Almost a tablet: Sony Duo 11
The Sony Duo 11 looks like a tablet—most of the time. When you carry it around in its folded state, a seam conceals a sliding keyboard hidden underneath the bottom of the display. It’s the laptop version of those old-school slider phones, complete with a compact, Chiclet-style keyboard.
Make no mistake: Touch typists will not like the keyboard on the Duo 11. Really, the most postiive thing I can say about the keyboard is that it’s functional, offers tactile feedback, and is a little easier to use than an on-screen keyboard. For the most part, however, the keyboard is cramped and uncomfortable. Luckily, the sliding hinge seems durable enough. And given that that the Duo 11 will likely be used more in tablet mode than laptop mode, the slider bit works pretty well.
The entire affair weighs 2 pounds, 13 ounces—under 3 pounds, in other words. The 11.6-inch screen is an IPS display offering full HD (1080p) resolution. Sony also includes an N-trig stylus that supports 256 pressure levels, making it a useful adjunct for artistically inclined users. If what you need is a tablet for touch-sensitive art applications, the Duo 11 bears closer scrutiny.
PC performance in a tablet design: Acer Iconia W700
In the Iconia W700, Acer crams an Ultrabook into a relatively thin tablet. No one will mistake this device for an iPad or Microsoft’s Surface RT, but in weight and thickness, it’s pretty close to what Microsoft’s Surface Pro will be. It’s also 2.1 pounds; while that’s significantly lighter than the Sony Duo 11, it still means that lugging it around propped on your forearm (as many tablet users do) may get tiring.
The tradeoff for the weight is robust, PC-like performance and features, including USB 3.0 and mini-HDMI video output. As with most tablets, it’s got both forward-facing and rear-facing cameras.
As with Sony’s Duo 11, the Iconia includes a full HD, 1920-by-1080 display. This delivers gorgeous-looking images and text, but it’s also problematic for touch use when running desktop applications. It’s simply difficult to put one’s finger on desktop buttons and window bars that render so small. While Acer bundles a Bluetooth keyboard, the only pointing device is the touch interface itself—no mouse is included, and the keyboard lacks a trackpad. The W700 is really the purest, most recent incarnation of Bill Gates’ vision of the Tablet PC.
But the real problem lies with the overall size, bulk, and weight. An 11.6-inch tablet, particularly with a 16:9 aspect ratio, will always be a little awkward to hold and use in landscape mode. Portrait mode is a little more usable, but often won’t accommodate documents at their full width.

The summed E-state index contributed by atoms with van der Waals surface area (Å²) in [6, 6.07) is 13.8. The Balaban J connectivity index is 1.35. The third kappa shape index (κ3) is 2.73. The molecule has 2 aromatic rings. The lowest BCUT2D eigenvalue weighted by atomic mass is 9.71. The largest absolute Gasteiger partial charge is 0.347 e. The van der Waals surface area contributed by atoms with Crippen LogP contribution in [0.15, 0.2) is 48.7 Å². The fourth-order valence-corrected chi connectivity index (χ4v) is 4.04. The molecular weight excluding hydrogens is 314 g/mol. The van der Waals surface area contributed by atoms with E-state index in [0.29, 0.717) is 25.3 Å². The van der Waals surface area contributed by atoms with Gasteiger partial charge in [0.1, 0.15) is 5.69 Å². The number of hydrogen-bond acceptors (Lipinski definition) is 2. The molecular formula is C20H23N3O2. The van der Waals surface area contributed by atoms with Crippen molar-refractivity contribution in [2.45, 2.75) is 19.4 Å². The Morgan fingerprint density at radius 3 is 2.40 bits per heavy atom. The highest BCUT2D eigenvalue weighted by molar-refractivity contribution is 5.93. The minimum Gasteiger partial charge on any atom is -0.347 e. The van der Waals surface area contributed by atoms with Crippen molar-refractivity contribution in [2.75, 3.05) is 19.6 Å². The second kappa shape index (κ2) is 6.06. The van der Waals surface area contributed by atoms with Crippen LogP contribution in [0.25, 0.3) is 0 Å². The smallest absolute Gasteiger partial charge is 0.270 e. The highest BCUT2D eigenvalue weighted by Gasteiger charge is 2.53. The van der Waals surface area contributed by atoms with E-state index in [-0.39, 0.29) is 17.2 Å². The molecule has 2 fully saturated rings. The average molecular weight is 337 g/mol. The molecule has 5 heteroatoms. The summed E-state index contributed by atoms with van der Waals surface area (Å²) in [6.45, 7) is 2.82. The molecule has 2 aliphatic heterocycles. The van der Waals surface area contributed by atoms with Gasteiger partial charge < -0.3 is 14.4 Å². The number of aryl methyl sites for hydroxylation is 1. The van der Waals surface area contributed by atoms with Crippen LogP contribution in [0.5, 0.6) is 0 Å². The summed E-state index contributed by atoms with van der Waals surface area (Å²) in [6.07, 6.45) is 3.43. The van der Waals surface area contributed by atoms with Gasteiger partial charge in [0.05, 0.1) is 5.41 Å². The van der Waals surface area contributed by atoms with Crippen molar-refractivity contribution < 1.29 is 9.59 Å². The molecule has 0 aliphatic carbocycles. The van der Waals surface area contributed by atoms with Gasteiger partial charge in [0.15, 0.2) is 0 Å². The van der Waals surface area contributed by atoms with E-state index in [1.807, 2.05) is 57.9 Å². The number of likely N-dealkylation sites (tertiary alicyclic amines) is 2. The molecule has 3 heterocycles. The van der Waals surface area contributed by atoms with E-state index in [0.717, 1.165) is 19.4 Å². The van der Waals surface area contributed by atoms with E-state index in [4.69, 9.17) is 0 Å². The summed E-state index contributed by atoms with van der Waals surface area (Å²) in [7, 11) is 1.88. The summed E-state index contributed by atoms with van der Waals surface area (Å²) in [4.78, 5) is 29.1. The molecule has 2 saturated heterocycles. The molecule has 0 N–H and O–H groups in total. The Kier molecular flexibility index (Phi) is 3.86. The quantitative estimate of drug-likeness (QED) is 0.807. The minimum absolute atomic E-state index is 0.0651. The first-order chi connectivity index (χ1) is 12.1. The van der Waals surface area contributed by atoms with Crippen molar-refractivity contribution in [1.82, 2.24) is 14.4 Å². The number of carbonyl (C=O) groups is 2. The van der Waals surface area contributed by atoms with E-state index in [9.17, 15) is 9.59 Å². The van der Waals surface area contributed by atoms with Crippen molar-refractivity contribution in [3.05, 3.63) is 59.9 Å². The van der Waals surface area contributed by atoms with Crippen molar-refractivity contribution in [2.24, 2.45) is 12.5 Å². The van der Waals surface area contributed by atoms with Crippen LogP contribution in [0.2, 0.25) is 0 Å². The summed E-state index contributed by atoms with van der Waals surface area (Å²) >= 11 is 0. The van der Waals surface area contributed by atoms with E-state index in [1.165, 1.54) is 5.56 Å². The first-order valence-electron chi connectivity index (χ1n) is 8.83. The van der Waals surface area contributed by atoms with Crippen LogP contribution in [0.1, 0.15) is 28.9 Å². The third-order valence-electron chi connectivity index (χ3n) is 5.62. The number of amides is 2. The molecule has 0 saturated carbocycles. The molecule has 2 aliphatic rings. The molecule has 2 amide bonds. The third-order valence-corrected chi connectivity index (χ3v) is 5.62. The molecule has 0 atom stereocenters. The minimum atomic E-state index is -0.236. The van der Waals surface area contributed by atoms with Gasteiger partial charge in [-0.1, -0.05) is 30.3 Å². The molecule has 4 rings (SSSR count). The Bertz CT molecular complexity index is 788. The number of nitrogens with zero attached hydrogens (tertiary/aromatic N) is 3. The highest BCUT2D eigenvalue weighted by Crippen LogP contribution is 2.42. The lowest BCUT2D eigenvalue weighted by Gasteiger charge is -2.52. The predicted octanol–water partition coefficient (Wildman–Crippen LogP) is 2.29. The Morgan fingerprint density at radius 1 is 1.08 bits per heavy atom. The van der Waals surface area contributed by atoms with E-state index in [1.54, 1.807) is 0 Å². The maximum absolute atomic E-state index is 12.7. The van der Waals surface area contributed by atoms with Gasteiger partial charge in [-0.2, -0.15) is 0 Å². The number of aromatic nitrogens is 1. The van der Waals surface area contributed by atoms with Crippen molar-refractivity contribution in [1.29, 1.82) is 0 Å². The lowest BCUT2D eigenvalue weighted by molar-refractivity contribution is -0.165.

Nonetheless, despite all these caveats, if you’re looking for a pure tablet that offers PC-like performance, the W700 delivers. It’s a nice product, but we expect the Microsoft Surface with Windows 8 Pro to eclipse the W700 early next year.
The pure tablet: Microsoft Surface RT
The Surface RT is Microsoft’s bid for the tablet space currently owned by Apple’s iPad. Sure, Android tablets may cost a little less and aspire to the same market, but none have been able to come close to the iPad in terms of ease-of-use and user adoption.
While the aspect ratio is more widescreen than Apple’s, the 10.6-inch display seems a little more usable than the slightly unbalanced, 11.6-inch displays that dominate the Windows 8 tablet market. Windows RT is fast and responsive on the ARM-based, Nvidia Tegra processor. The Surface’s 1366-by-768 resolution doesn’t match the beauty of Apple’s iPad Retina display, but most users probably won’t notice.
In the Surface RT, Microsoft has introduced some clever touches, such as a built-in kickstand and the optional Type Cover, which integrates a flat, tactile-free, but extremely thin keyboard. The company also bundles a reduced version of Microsoft Office, but using those Office apps kicks you into desktop mode, which feels very weird on a device that’s really meant to be a pure tablet. On the Surface RT, the Windows Start Screen is the native interface, and seems capable and usable.
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Loyd Case first started writing about PC technology for Computer Gaming World, giving him a creative outlet for his obsession about PC performance. The PC industry -- and Loyd -- have never been quite the same since.